Liberty as the Absence of Imposed Cost: The Libertarian Conception of Interpersonal Liberty

Journal of Applied Philosophy 14 (3): 277–288 (1997)

Posted: 5 Nov 2019

Date Written: 1997

Abstract

This paper argues for a non-moral interpretation of the libertarian conception of interpersonal liberty as ‘the absence of imposed cost.’ In the event of a clash of imposed costs, observing such liberty entails ‘minimising imposed costs’. Three fundamental criticisms are examined: strictly interpreted, this would logically imply genocide in practice; it is impractically unclear and moralised; it could entail mob rule of some kind. Self-ownership and private property are then non-morally derived merely from applying this formula in a state of nature. Various subsidiary issues arise throughout.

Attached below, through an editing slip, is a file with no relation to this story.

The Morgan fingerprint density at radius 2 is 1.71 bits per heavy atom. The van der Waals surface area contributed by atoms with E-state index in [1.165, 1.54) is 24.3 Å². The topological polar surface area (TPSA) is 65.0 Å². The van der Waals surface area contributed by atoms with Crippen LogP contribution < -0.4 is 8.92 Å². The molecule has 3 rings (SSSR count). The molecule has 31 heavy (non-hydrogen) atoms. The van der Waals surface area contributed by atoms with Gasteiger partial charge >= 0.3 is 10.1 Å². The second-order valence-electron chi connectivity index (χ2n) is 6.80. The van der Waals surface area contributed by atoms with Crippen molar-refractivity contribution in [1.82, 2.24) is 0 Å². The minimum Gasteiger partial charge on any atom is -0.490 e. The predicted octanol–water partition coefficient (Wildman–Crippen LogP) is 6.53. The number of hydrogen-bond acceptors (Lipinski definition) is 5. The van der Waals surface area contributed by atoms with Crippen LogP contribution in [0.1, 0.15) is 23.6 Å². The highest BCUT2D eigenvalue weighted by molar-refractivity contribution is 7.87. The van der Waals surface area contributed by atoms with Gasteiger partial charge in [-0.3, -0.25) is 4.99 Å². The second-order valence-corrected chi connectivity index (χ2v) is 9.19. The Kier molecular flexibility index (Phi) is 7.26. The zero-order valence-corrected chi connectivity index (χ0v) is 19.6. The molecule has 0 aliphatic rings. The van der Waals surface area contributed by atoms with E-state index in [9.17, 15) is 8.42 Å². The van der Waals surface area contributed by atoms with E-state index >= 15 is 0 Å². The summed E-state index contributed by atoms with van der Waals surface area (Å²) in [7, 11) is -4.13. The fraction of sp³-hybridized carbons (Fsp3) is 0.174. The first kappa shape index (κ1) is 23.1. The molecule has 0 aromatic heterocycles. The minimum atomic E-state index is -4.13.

Suggested Citation

Lester, J. C., Liberty as the Absence of Imposed Cost: The Libertarian Conception of Interpersonal Liberty (1997). Journal of Applied Philosophy 14 (3): 277–288 (1997) , Available at SSRN: https://ssrn.com/abstract=3474393

J. C. Lester (Contact Author)

London School of Economics ( email )

Houghton Street
London, WC2A 2AE
United Kingdom

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